Pho Without the Fuss

chicken pho

Streamlined Chicken Pho (Pho Ga)

Sometimes it's nice to step back from our typical hum-drum american soup staples, like chicken noodle, and treat our palate to something new. That is why I love pho, a Vietnamese noodle soup consisting of clear broth, rice noodles, a handful of herbs and spices, primarily served with beef or chicken. The problem is authentic pho recipes require you to create a flavorful rich bone broth that takes several hours to make. I have done it this method and have labored in my kitchen all day creating authentic, beautifully rich, pure chicken and beef broths. As much as I pride myself on knowing my way around the kitchen and have a deep love for food and cooking it is often times not worth the effort when a recipe become too involved. My cooking philosophy is that it is important to find a balance between homemade methods/fresh ingredients and practicality when executing the dish. I have found that streamlining the process, in this case, taste just as great if you know what you are doing! 

Pho broth is excellent in large batches in which you can freeze and use at a later date. That is why I love it as a postpartum freezer meal or an easy meal to prepare when you looking to get back into cooking after having a baby.

Why It Works:

To produce the flavor and complexity needed to make the base for our broth we used ground turkey to add more flavor and depth than just sticking with trusty chicken broth from the carton. In addition to creating the real deal without the fuss we add ginger, fish sauce, water, and spice combinations of star anise, cinnamon, cloves, peppercorn, and sugar. It's all the familiarity and comfort of a chicken broth you're probably used to with new elements of complex spice notes that will have you ladling your bowl for a second helping. 


  • 1 pound ground chicken or turkey
  • 2 chicken breasts
  • 2 onions, quartered through root end
  • 12 cups (96 oz) reduced sodium chicken broth
  • 1/4 cup fish sauce
  • 1 (4 inch) piece of ginger *see note
  • 1 cinnamon stick
  • 2 tablespoons sugar
  • 6 star anise pods
  • 6 whole cloves
  • 1 teaspoon peppercorn
  • Salt
  • 14-16 ounces (1/8 inch wide) rice noodles *see note


  • Fresh cilantro
  • Scallions, sliced thin
  • Bean sprouts
  • Fresh Thai or Italian basil
  • Lime wedges
  • Hoisin sauce
  • Sriracha sauce


pho ingredients
  1. Ginger does not need peeled. Just chop into large chunks and toss in the broth
  2. The rice noodles you are looking for are often labeled "small." I advise that you stay away from Thai Kitchen Stir-Fry Rice Noodles because they are too thick and don't adequately soak up the broth. If they are your only option you CAN use them but they will require you to soak them longer and cook them longer and MUST supervise and test noodles often.


1. Break ground chicken or turkey into 1-inch chunks and put in a stock pot or Dutch oven (must be able to hold at least 6 quarts). Place 6 onion quarters in the pot with ground meat. You can thinly slice the remaining 2 quarters to serve for garnish. Add 2 chicken breasts, all broth, 2 cups water, fish sauce, ginger, cinnamon, sugar, star anise, cloves, 2 teaspoon salt, and peppercorn to pot and bring to a boil over high heat. Once boiling reduce heat to medium-low and simmer, partially covered, for 45 minutes.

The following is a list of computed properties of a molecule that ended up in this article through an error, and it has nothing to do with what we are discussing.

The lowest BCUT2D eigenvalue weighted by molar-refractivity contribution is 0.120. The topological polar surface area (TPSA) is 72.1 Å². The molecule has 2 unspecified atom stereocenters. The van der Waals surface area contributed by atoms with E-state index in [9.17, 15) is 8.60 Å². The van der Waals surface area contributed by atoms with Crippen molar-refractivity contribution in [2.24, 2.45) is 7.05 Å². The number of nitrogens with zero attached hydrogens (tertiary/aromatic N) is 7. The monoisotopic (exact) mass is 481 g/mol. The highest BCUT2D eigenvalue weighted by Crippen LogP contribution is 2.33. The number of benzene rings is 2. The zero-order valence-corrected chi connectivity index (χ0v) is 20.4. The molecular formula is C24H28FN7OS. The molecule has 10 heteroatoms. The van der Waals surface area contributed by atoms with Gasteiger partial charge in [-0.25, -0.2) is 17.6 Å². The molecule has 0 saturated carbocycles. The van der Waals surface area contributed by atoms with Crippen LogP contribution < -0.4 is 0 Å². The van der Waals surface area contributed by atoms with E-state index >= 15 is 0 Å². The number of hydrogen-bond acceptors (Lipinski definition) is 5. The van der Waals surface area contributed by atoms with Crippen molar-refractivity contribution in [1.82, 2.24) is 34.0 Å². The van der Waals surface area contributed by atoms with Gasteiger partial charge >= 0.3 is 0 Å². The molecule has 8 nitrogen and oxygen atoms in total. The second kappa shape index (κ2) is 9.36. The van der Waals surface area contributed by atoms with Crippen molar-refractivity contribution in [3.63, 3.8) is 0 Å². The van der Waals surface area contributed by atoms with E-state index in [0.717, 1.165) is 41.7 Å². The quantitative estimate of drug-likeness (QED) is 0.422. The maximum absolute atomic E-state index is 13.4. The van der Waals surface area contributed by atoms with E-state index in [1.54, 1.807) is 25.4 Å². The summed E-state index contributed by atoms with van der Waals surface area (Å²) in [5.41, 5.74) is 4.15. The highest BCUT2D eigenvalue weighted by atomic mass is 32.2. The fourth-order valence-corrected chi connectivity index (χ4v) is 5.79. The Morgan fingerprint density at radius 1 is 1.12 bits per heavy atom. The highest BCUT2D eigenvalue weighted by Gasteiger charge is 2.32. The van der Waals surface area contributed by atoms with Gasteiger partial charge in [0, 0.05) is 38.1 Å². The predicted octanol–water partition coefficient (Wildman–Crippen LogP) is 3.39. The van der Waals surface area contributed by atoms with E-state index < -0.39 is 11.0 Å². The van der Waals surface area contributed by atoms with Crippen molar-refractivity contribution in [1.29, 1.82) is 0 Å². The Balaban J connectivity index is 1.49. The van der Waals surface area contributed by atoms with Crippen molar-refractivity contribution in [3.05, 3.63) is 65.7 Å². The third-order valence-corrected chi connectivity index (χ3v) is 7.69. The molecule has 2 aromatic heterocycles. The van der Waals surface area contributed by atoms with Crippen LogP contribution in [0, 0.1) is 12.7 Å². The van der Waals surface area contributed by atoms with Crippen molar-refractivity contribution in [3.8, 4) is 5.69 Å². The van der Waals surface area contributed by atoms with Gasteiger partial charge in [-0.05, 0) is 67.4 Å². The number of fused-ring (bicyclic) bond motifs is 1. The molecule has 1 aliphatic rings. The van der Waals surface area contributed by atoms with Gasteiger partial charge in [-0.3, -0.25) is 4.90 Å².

2. Take out chicken breast and set aside to cool. Pour broth through colander into a large bowl and discard all solids. Next, it is important get your broth as pure and clear as possible! Strain broth again now using a fine mesh strainer with 3 layers of cheesecloth. You are looking for 11 cups of broth so add water if needed. Return clear broth after cleaning out your pot. Now is the time to taste your broth and add extra fish sauce and/or sugar to your liking (broth should taste over-seasoned). I always add a little extra sugar at this point. Cover and keep warm over low heat. Please always taste your food as you cook! It will make you a million-times better home cook.

3. Rinse off the chicken breast from any impurities from the broth and start to pull chicken apart with your hands or fork. I choose to return the broken pieces of chicken back to the broth for convenience, though you can keep the chicken separate until serving if you wish. Just make sure you do not dry out your chicken please.

4. Place rice noodles in large bowl and cover with hot tap water and soak until they are pliable, about 10-15 minutes. Meanwhile bring a large pot of water to a boil over high. Add drained noodles and cook until almost tender, 30 to 60 seconds. Drain noodles and divide among individual bowls. Run remainder noodles under cold water to stop cooking process and consider adding a couple drops of sesame oil to prevent sticking. You can run noodles under water to break them up when taking them out for leftovers.

5. If you need to warm up your broth more turn up the heat to high for a minute or two and then ladle the broth/chicken over the noodles. Add bean sprouts and onion slices if desired. Sprinkle with cilantro and a mint. Other garish include lime wedges, hoisin, Sriracha, and extra fish sauce. Enjoy!

Recipe was inspired and adapted from America's Test Kitchen recipe on Vietnamese Beef Pho.